Is India really ready to Integrate and Assimilate Kashmir and Kashmiris?

By targeting Kashmiri students, did fanatic groups not undermine India’s message? And by not acting firmly against them, did Modi send the right message to Kashmir and Kashmiris about their future with India?

“The Kashmir conflict will be resolved within the parameters of insaniyat (humanity),Kashmiriyat (composite secular, eclectic Kashmiri culture) and jamhooriyat(democracy),” were the words of our late prime minister A.B. Vajpayee.

While growing up in Kashmir during the early 2000s (when NDA-I was in power), one could see a deepening of jamhooriyat in the backdrop of the humane policy (insaniyat) of the Central government. Vajpayee rightly gauged that after more than a decade of armed conflict, Kashmiris wanted peace. This formed the basis of his Kashmir policy, a positive impact of which was evident in the sharp decline in the number youth picking up arms. The number of terrorist attacks saw an equally sharp decline.

Vajpayee’s acknowledgement of the suffering of Kashmiris helped to bridge the emotional disconnect between ordinary Kashmiris and New Delhi. A significant development in that context was the gradual withdrawal of the army from civilian areas.

Some initiatives taken by the army and the Centre to mainstream the younger generation of Kashmiris had a visible impact. For instance, the all-India educational tours organised by the army contributed to a huge number of students moving to different states of India in search of better economic and educational opportunities.

Expectations spurned
While some of this momentum continued, New Delhi’s Kashmir policy became hostage to India-Pakistan relations and by the fag end of UPA-II, Kashmiris once again began to feel alienated and anxious. That is why a hesitant welcome was given to the Narendra Modi government from all sections of the political class in Kashmir. They hoped for a change in the status quo, along the lines of Vajpayee. Sadly, those expectations turned out to be wrong.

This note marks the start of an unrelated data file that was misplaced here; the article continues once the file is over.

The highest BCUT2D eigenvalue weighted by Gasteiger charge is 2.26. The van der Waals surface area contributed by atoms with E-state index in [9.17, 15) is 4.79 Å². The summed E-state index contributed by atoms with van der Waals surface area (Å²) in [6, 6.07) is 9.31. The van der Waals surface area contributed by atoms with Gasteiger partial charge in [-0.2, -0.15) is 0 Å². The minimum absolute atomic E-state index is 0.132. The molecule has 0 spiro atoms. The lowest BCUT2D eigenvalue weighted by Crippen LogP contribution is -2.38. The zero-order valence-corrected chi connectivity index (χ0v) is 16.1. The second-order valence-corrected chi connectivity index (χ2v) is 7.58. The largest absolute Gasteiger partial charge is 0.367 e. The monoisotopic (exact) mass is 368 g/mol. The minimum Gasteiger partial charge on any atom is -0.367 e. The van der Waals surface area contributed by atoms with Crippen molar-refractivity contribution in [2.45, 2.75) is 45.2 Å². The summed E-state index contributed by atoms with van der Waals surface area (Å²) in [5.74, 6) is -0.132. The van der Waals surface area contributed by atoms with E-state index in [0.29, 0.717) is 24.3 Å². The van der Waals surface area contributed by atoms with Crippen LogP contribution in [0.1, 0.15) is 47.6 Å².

Modi’s muscular and overtly militaristic Kashmir policy acted as a catalyst for a new wave of homegrown militancy. The disproportionate use of pellet guns against protestors provoked a larger number of ordinary Kashmiris to take to the streets.

Media houses played an important role in supporting Modi’s aggressive Kashmir policy by their skewed representation of the ordinary Kashmiri as a perpetrator of violence rather than a victim. Masked Kashmiri youth pelting stones at security forces became the image the national media preferred to project.

As a result, an apparent ‘othering’ of Kashmiris became the norm; “stone-pelter” became synonymous with  Kashmiri. Acts of violence against Kashmiris in some north Indian states after India-Pakistan cricket matches were ignored and normalised.

This policy happens to be in line with the approach that Ram Madhav of the BJP believes is necessary to mainstream the ‘misguided’ Kashmiri youth: